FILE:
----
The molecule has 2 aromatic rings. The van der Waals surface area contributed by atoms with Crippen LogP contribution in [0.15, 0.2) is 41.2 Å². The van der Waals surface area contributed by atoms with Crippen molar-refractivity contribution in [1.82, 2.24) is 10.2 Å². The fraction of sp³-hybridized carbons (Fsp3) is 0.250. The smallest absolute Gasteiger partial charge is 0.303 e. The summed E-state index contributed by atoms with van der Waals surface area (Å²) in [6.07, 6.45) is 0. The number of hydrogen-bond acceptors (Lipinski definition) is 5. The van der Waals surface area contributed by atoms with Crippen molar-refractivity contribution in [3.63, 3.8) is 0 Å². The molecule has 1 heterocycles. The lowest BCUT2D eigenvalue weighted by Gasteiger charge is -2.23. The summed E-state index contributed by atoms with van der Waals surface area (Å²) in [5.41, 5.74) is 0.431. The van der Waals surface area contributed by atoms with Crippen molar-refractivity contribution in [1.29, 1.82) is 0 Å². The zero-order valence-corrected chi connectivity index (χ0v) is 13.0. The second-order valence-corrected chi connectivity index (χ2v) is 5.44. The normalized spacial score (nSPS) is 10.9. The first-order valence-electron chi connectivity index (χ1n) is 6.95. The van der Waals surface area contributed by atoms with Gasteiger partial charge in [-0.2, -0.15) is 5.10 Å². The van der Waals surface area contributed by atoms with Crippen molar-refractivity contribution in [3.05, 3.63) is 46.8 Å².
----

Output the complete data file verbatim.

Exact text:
The molecule has 2 aromatic rings. The van der Waals surface area contributed by atoms with Crippen LogP contribution in [0.15, 0.2) is 41.2 Å². The van der Waals surface area contributed by atoms with Crippen molar-refractivity contribution in [1.82, 2.24) is 10.2 Å². The fraction of sp³-hybridized carbons (Fsp3) is 0.250. The smallest absolute Gasteiger partial charge is 0.303 e. The summed E-state index contributed by atoms with van der Waals surface area (Å²) in [6.07, 6.45) is 0. The number of hydrogen-bond acceptors (Lipinski definition) is 5. The van der Waals surface area contributed by atoms with Crippen molar-refractivity contribution in [3.63, 3.8) is 0 Å². The molecule has 1 heterocycles. The lowest BCUT2D eigenvalue weighted by Gasteiger charge is -2.23. The summed E-state index contributed by atoms with van der Waals surface area (Å²) in [5.41, 5.74) is 0.431. The van der Waals surface area contributed by atoms with Crippen molar-refractivity contribution in [1.29, 1.82) is 0 Å². The zero-order valence-corrected chi connectivity index (χ0v) is 13.0. The second-order valence-corrected chi connectivity index (χ2v) is 5.44. The normalized spacial score (nSPS) is 10.9. The first-order valence-electron chi connectivity index (χ1n) is 6.95. The van der Waals surface area contributed by atoms with Gasteiger partial charge in [-0.2, -0.15) is 5.10 Å². The van der Waals surface area contributed by atoms with Crippen molar-refractivity contribution in [3.05, 3.63) is 46.8 Å².